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Thanks for your continued support of my classes!  With appreciation and gratitude….

Namaste,
Melissa Mati

Integral Yoga’s Namaste Newsletter Interview – Teacher of the Month (Feb. 2020)

photo by Melissa Elstein 2020

I hope you enjoyed a peaceful full “snow” moon weekend!

This month, I am honored that Integral Yoga Institute’s Namaste Newsletter featured my yoga-tai chi fusion class in their “teacher of the month” segment.  A special thank you to IYI’s Sarah McElwain for the interview, Krista Finck for the photo, and Ramdas for the tech assistance.  Here’s an excerpt of the article, and you may read the entire article at:  
https://iyiny.org/classes/featured-teacher-of-the-month/melissa-mati-elstein/

Integral Yoga Institute in New York City, Melissa demonstrates Tai Chi Walking. KiraGrace Yoga Leggings.
Photo by Krista Finck at Integral Yoga Institute – 2019


What inspired you to create your Tai Chi Easy ™ and Chair Yoga Fusion Class?
As a Yoga teacher who has more than a decade of experience working with students in their “golden years,” I find that the most common desire expressed by that population is to improve balance and prevent falls. I agree with the practicality and necessity of those goals, as preventing falls is lifesaving, especially as we age.  Studies consistently demonstrate that the weight-shifting aspects of Tai Chi improve balance. Here’s one recent article discussing this health benefit: https://www.webmd.com/healthy-aging/news/20181002/adding-tai-chi-helps-seniors-avoid-dangerous-falls

When I studied with Dr. Roger Jahnke, who created Tai Chi Easy™,  this style of Tai Chi versus the longer traditional forms resonated with me. Because this form is shorter and simplified, it is immediately accessible to students, compared with a longer Tai Chi choreography that can take years for students to memorize and whose complexity often leads to large student attrition rates. Although Tai Chi Easy™ is easier to learn, it is no less effective, thanks to its practice of multidirectional and mindful Tai Chi walking as well as other weight-shifting exercises.

In addition to Tai Chi walking, Tai Chi Easy™ includes the ancient practice of Qigong (energy cultivation) and standing meditations. Just as in Yoga, these practices help to focus and calm the mind and increase our life force energy (chi or prana).

A year after my Tai Chi Easy™ training, I completed the Chair Yoga training with Hamsa and Achala at Integral Yoga Institute. I felt that combining aspects of both modalities created a truly comprehensive movement class, given my goal of bringing practical skills to students as well as a sense of peace and tranquillity. Thus, my fusion class starts with seated Chair Yoga warm-ups, joint-freeing movements, leg and core strengthening exercises, and seated stretches that prepare the body for the standing and walking Tai Chi/Qigong second part of the class. We end the class with more Yoga, such as legs up the wall or over a chair, savasana, and a short seated meditation.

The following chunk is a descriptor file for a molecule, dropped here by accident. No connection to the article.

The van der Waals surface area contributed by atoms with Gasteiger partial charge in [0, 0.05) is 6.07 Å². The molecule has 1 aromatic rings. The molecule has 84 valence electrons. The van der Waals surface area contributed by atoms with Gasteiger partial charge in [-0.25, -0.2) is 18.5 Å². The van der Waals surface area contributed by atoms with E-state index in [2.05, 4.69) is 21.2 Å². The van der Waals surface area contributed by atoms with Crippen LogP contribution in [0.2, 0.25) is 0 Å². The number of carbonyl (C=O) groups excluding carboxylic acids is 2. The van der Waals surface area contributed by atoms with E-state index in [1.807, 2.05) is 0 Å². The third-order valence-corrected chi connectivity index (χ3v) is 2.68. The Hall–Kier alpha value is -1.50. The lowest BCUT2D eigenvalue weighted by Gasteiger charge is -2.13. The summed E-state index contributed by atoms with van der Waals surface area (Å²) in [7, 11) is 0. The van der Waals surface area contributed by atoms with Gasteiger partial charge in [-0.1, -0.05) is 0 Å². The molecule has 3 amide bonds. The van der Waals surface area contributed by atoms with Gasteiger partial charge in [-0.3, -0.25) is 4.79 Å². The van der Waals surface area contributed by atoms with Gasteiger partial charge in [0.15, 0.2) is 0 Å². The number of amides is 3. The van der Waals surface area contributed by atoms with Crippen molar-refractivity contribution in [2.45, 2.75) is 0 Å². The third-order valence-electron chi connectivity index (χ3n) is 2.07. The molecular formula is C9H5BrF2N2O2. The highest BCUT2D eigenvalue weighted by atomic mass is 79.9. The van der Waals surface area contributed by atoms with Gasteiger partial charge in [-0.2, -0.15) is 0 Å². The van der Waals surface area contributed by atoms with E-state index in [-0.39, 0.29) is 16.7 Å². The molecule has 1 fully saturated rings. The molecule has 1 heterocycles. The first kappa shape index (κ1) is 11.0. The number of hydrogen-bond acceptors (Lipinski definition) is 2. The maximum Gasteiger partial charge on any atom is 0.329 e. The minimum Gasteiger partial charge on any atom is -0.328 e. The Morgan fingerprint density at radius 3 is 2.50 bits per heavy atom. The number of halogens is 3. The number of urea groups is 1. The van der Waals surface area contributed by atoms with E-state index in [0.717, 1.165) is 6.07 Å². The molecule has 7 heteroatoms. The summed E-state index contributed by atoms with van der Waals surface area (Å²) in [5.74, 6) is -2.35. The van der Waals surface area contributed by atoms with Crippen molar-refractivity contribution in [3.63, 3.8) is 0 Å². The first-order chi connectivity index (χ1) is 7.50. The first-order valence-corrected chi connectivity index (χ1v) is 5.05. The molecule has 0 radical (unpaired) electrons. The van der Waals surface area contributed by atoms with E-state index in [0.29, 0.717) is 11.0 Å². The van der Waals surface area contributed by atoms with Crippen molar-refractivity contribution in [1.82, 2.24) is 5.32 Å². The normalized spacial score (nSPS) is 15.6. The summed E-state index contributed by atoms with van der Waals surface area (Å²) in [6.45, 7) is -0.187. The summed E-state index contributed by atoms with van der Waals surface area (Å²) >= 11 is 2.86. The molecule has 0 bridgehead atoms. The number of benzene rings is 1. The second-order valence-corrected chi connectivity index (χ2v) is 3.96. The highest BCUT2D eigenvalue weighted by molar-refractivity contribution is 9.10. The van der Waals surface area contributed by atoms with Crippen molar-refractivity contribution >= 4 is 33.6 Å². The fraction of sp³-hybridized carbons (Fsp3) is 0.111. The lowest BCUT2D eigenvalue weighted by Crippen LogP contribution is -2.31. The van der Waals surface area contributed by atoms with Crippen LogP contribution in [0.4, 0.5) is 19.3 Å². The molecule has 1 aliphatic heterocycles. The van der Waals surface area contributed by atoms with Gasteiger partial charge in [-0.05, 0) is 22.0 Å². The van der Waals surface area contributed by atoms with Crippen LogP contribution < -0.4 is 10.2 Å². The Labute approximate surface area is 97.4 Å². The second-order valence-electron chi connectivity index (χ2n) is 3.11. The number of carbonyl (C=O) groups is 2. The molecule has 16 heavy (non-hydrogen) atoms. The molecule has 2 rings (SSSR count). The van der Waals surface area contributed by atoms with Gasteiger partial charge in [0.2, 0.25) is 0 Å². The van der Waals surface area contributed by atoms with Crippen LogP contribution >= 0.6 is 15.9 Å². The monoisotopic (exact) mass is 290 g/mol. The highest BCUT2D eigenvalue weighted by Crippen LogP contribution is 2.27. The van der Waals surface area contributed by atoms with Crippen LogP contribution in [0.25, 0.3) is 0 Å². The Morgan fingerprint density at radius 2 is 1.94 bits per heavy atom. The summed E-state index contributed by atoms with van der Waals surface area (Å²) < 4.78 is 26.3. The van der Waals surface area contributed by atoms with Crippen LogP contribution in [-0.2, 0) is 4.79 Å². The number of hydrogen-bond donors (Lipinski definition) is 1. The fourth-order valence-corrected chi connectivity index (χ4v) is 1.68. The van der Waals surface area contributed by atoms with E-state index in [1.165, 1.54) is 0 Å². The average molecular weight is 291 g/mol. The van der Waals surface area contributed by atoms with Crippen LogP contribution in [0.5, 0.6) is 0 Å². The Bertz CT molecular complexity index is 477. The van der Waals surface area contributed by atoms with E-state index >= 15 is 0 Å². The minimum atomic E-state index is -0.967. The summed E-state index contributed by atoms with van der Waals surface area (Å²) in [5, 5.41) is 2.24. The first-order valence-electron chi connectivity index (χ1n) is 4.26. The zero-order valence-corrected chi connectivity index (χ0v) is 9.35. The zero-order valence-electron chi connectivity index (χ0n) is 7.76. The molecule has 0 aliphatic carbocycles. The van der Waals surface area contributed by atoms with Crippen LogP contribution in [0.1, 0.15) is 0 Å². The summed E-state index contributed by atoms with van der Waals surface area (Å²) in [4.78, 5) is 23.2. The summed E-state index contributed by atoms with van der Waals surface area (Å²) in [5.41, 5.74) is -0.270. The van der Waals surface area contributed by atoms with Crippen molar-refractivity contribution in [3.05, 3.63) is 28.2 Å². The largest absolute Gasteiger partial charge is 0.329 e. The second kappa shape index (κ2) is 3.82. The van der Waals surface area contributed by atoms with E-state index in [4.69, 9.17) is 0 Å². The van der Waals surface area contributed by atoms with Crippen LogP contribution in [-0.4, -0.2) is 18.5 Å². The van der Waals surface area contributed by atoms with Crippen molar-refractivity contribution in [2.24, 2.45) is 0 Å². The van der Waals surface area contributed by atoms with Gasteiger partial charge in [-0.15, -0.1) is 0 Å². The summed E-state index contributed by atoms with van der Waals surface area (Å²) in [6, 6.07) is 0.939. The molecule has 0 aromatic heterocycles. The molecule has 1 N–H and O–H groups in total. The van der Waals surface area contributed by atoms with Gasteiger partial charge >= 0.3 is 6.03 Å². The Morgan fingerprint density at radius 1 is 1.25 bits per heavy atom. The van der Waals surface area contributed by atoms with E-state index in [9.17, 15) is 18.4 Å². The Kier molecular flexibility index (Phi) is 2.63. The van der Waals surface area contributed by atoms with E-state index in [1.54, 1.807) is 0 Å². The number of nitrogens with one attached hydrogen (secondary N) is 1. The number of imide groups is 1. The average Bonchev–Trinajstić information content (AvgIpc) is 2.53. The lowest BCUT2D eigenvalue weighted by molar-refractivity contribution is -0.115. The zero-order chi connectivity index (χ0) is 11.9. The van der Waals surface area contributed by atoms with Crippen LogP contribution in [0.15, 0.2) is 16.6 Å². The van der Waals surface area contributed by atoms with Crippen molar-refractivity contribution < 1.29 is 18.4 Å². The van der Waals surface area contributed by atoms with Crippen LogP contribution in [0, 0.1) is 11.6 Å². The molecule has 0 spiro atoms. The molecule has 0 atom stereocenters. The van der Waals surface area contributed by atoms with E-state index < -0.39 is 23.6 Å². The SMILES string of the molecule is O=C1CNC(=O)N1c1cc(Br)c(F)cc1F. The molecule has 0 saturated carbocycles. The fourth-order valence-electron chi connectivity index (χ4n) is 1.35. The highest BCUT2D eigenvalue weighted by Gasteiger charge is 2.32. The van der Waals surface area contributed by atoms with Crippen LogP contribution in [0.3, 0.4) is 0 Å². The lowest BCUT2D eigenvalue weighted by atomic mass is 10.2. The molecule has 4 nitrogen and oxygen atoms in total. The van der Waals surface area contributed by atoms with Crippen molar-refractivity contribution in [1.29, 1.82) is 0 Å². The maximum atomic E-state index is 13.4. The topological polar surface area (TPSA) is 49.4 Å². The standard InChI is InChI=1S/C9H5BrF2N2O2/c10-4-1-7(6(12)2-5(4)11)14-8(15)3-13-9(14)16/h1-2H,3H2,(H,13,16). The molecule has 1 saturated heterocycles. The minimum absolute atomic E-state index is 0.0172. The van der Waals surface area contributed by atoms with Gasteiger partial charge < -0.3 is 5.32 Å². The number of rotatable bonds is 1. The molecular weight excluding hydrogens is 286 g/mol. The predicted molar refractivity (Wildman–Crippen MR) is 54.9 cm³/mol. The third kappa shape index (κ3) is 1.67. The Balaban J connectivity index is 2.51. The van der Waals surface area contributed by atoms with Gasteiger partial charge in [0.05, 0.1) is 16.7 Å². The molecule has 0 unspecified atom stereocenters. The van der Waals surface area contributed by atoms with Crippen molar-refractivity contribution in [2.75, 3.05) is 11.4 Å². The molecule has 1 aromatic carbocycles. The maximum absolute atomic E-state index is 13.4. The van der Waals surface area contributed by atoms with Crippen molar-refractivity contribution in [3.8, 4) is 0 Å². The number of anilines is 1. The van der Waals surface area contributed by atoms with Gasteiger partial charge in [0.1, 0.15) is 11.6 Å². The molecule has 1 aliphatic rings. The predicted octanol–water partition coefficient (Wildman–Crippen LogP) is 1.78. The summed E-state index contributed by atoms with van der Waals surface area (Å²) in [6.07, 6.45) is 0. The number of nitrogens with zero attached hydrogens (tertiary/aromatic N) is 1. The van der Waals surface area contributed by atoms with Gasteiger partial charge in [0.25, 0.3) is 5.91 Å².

What do you hope students will get from this class?
I hope that my students will find that their balance and coordination have improved, that their confidence about walking and navigating the city streets is enhanced, and that they are physically stronger than before practicing with me. I hope that once students learn the class skills, they will be inspired to practice them at home as well. I also hope that the calming aspects of Tai Chi, Qigong, and Yoga will bring a sense of peace and tranquility to class participants. After all, most if not all New Yorkers could use easy-to-learn stress reduction techniques in our fast-paced and stressful modern society. It never fails to amaze me that the ancient practices of Yoga and Qigong, developed thousands of years ago, are still relevant and beneficial in 2020! 

What experience did you bring to the development of the class?
In addition to the trainings mentioned above, my experience as a professional ballet dancer has also helped to inform my knowledge of teaching movement skills and balance. My teaching style tends to be more fluid than static, and that stems from my lifelong passion for dance, especially ballet. I’m certified in Pilates mat for core strengthening, and that factors into my movement choices for this and other classes. A strong and flexible core (abdominals and back muscles) is key to preventing injuries, increasing longevity, and improving balance. As a former practicing attorney, I tend to think very pragmatically; thus, everything I teach has a practical purpose, with the goal of assisting students not just in the class but also in their everyday lives physically, mentally, and spiritually.

What other projects are you currently working on?
For many years, I have been teaching a telephone version of this class to seniors, some of them home-bound, through the DOROT Center (and more recently with the Queens Library’s Mail-a-Book program). Because it is in a conference call format, the entire class is conducted seated, and we have more discussion and readings from Dr. Jahnke’s books and other resources. (All students receive the written materials and movement diagrams when they sign up for the course.) We also do self-massage techniques that are part of the Tai Chi Easy™ protocol, and loving-kindness metta meditations. I love hearing from my telephone students that they feel the benefits of the practice, even while done seated or lying down.
(Article continues on the website link above…)

Fall Musings